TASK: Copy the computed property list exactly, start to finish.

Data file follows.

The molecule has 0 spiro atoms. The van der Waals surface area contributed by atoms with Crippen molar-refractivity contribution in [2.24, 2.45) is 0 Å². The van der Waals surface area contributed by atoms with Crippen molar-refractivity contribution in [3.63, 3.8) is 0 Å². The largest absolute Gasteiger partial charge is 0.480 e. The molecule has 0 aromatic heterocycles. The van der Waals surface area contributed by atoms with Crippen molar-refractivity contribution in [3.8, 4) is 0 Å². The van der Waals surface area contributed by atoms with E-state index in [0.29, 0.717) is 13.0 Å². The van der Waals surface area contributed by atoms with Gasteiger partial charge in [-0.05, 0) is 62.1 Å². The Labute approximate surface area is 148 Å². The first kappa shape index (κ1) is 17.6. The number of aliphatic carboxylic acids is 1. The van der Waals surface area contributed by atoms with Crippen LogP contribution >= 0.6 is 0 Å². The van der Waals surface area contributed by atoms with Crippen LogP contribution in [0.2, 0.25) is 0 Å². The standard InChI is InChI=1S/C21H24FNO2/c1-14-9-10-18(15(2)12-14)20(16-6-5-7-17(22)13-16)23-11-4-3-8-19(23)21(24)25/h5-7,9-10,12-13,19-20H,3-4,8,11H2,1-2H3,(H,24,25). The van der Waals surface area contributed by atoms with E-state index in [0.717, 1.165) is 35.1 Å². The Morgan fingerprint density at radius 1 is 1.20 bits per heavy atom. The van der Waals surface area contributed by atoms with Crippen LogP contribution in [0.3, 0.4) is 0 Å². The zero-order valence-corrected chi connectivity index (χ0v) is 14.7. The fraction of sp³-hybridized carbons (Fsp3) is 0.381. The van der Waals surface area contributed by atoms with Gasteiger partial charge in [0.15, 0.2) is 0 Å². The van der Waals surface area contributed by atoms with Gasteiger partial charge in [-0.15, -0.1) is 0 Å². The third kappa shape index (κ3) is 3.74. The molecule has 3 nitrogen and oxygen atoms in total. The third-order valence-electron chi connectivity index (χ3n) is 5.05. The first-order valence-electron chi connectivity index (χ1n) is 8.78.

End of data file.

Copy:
The molecule has 0 spiro atoms. The van der Waals surface area contributed by atoms with Crippen molar-refractivity contribution in [2.24, 2.45) is 0 Å². The van der Waals surface area contributed by atoms with Crippen molar-refractivity contribution in [3.63, 3.8) is 0 Å². The largest absolute Gasteiger partial charge is 0.480 e. The molecule has 0 aromatic heterocycles. The van der Waals surface area contributed by atoms with Crippen molar-refractivity contribution in [3.8, 4) is 0 Å². The van der Waals surface area contributed by atoms with E-state index in [0.29, 0.717) is 13.0 Å². The van der Waals surface area contributed by atoms with Gasteiger partial charge in [-0.05, 0) is 62.1 Å². The Labute approximate surface area is 148 Å². The first kappa shape index (κ1) is 17.6. The number of aliphatic carboxylic acids is 1. The van der Waals surface area contributed by atoms with Crippen LogP contribution >= 0.6 is 0 Å². The van der Waals surface area contributed by atoms with Crippen LogP contribution in [0.2, 0.25) is 0 Å². The standard InChI is InChI=1S/C21H24FNO2/c1-14-9-10-18(15(2)12-14)20(16-6-5-7-17(22)13-16)23-11-4-3-8-19(23)21(24)25/h5-7,9-10,12-13,19-20H,3-4,8,11H2,1-2H3,(H,24,25). The van der Waals surface area contributed by atoms with E-state index in [0.717, 1.165) is 35.1 Å². The Morgan fingerprint density at radius 1 is 1.20 bits per heavy atom. The van der Waals surface area contributed by atoms with Crippen LogP contribution in [0.3, 0.4) is 0 Å². The zero-order valence-corrected chi connectivity index (χ0v) is 14.7. The fraction of sp³-hybridized carbons (Fsp3) is 0.381. The van der Waals surface area contributed by atoms with Gasteiger partial charge in [0.15, 0.2) is 0 Å². The van der Waals surface area contributed by atoms with Gasteiger partial charge in [-0.15, -0.1) is 0 Å². The third kappa shape index (κ3) is 3.74. The molecule has 3 nitrogen and oxygen atoms in total. The third-order valence-electron chi connectivity index (χ3n) is 5.05. The first-order valence-electron chi connectivity index (χ1n) is 8.78.